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Monongahela Valley Hospital staff gets burn training

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Mon Valley Hospital Emergency Department Director Kelly Macheska applied for a grant for MVH staff to receive advanced training on treating burns. Her niece, Sierra Simpson (front), played a burn victim to help the staff with their training. in the back row are (from left) Emilee Hawk and Kristy Jericho, emergency room nurses at MVH; Dr. Ariel Aballay, of West Penn; Macheska; and Megan Miller and Joelle Niro, ER nurses at MVH.

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By Rossilynne Skena Culgan

Published: Saturday, Aug. 24, 2013, 9:00 p.m.

Staff at Monongahela Valley Hospital learned how to better treat burn patients during a training seminar this summer.

Twenty emergency room nurses and wound center nurses participated, said Kelly Macheska, emergency department director.

“It was very informative,” Macheska said. “As a community hospital, I thought the program and the education was very valuable. It was an additional resource we were able to offer to the nursing staff and have them better prepared in assessing and managing burn patients.”

A grant from the American Trauma Society's Pennsylvania division allowed the hospital to host the program for free, a value of $250 per participant, Macheska said.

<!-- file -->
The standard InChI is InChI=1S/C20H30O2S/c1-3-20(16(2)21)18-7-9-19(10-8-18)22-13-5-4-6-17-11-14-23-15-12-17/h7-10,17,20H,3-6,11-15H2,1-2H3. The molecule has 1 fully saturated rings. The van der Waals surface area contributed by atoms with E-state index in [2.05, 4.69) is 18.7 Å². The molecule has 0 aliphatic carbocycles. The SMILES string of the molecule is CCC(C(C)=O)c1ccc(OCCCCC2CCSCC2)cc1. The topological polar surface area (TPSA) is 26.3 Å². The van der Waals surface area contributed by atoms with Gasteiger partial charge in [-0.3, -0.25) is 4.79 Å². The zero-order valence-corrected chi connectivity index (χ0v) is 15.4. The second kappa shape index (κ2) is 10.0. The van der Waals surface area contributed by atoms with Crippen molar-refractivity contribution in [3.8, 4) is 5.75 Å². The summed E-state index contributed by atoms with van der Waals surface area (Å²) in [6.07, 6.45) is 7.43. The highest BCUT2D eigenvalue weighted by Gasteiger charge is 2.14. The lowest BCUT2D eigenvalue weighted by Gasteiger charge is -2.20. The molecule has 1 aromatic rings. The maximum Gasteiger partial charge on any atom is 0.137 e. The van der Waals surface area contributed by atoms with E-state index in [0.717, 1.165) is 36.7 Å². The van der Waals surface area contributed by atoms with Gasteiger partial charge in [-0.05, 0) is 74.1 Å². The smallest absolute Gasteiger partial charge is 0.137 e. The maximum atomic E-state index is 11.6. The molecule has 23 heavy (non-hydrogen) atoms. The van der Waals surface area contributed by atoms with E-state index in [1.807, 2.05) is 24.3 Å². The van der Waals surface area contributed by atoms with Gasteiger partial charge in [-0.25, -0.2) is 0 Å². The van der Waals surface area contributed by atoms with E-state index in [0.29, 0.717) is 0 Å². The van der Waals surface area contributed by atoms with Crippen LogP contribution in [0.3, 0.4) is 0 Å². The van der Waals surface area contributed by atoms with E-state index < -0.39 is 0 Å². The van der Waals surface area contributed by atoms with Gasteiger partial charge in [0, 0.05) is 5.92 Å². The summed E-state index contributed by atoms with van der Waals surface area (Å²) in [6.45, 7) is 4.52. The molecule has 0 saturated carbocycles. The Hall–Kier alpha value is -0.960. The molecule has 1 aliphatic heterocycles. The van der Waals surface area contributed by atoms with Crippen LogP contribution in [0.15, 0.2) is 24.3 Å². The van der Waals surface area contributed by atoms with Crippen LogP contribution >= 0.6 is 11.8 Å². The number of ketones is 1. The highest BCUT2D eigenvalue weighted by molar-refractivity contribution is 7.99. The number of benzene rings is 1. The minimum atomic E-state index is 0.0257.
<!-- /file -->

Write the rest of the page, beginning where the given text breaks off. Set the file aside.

A physician and nurses from the West Penn Hospital's burn center led the one-day “advanced burn life support training” on June 25. Participants in the eight-hour program received “contact hours for continuing education for nurses,” Macheska said.

Macheska, herself a participant, said the lesson provided information on guidelines, assessment and management of the patient within the first 24 hours of injury.

Attendees also learned about “transfer criteria” — what the local hospital could handle versus what should be transferred to another treatment center.

“(The nurses) were really excited and they felt better prepared to deal with the burn patient,” she said.

Participant Jill Price, a registered nurse in the emergency room and the emergency department clinical analyst, said there can be “a lot of gray area” in treating burns.

“(The training) helped identify the type of burn and classification and burn treatment,” she said. “It was very informative.”

The training course included a lecture, case studies and group discussions.

To lend a hand, Macheska's three nieces served as volunteers who dressed up and wore makeup and bandages to emulate burn patients. During the class, nurses assessed their simulated burns.

Nurses completed the course with a written exam and practical assessment.

Rossilynne Skena is a staff writer for Trib Total Media. She can be reached at 724-836-6646 or rskena@tribweb.com.

 

 
 


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